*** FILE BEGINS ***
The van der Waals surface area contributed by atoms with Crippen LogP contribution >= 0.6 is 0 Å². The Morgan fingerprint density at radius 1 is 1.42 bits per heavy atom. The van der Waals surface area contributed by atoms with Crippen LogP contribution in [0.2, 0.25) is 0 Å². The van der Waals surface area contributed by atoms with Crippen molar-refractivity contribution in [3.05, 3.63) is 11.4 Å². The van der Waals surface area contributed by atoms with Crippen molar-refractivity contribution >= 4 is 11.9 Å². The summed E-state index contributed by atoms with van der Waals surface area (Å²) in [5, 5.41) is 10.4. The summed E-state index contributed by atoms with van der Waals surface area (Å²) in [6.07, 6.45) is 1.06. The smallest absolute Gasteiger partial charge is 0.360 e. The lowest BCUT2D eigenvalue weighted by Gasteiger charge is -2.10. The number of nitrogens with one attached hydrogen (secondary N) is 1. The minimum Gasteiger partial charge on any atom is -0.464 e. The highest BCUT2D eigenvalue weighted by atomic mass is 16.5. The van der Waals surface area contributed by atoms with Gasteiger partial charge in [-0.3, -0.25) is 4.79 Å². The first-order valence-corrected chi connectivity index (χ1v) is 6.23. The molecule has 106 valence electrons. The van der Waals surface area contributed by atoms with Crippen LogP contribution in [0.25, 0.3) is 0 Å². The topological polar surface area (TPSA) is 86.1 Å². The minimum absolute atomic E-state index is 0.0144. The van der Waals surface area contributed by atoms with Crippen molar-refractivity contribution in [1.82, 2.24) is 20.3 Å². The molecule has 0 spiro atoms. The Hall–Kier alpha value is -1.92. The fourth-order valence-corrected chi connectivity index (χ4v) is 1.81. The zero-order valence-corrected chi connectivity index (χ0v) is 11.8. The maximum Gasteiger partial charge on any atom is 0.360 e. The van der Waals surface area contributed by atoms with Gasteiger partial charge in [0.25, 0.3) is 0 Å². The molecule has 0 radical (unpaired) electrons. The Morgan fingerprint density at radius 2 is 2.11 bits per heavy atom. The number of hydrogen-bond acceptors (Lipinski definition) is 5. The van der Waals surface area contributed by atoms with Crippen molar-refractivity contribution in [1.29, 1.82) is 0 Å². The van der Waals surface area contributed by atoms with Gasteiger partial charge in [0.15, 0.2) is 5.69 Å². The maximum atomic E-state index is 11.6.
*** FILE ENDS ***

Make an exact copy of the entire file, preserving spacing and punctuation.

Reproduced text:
The van der Waals surface area contributed by atoms with Crippen LogP contribution >= 0.6 is 0 Å². The Morgan fingerprint density at radius 1 is 1.42 bits per heavy atom. The van der Waals surface area contributed by atoms with Crippen LogP contribution in [0.2, 0.25) is 0 Å². The van der Waals surface area contributed by atoms with Crippen molar-refractivity contribution in [3.05, 3.63) is 11.4 Å². The van der Waals surface area contributed by atoms with Crippen molar-refractivity contribution >= 4 is 11.9 Å². The summed E-state index contributed by atoms with van der Waals surface area (Å²) in [5, 5.41) is 10.4. The summed E-state index contributed by atoms with van der Waals surface area (Å²) in [6.07, 6.45) is 1.06. The smallest absolute Gasteiger partial charge is 0.360 e. The lowest BCUT2D eigenvalue weighted by Gasteiger charge is -2.10. The number of nitrogens with one attached hydrogen (secondary N) is 1. The minimum Gasteiger partial charge on any atom is -0.464 e. The highest BCUT2D eigenvalue weighted by atomic mass is 16.5. The van der Waals surface area contributed by atoms with Gasteiger partial charge in [-0.3, -0.25) is 4.79 Å². The first-order valence-corrected chi connectivity index (χ1v) is 6.23. The molecule has 106 valence electrons. The van der Waals surface area contributed by atoms with Crippen LogP contribution in [0.25, 0.3) is 0 Å². The topological polar surface area (TPSA) is 86.1 Å². The minimum absolute atomic E-state index is 0.0144. The van der Waals surface area contributed by atoms with Crippen molar-refractivity contribution in [1.82, 2.24) is 20.3 Å². The molecule has 0 spiro atoms. The Hall–Kier alpha value is -1.92. The fourth-order valence-corrected chi connectivity index (χ4v) is 1.81. The zero-order valence-corrected chi connectivity index (χ0v) is 11.8. The maximum Gasteiger partial charge on any atom is 0.360 e. The van der Waals surface area contributed by atoms with Gasteiger partial charge in [0.25, 0.3) is 0 Å². The molecule has 0 radical (unpaired) electrons. The Morgan fingerprint density at radius 2 is 2.11 bits per heavy atom. The number of hydrogen-bond acceptors (Lipinski definition) is 5. The van der Waals surface area contributed by atoms with Crippen molar-refractivity contribution in [1.29, 1.82) is 0 Å². The van der Waals surface area contributed by atoms with Gasteiger partial charge in [0.15, 0.2) is 5.69 Å². The maximum atomic E-state index is 11.6.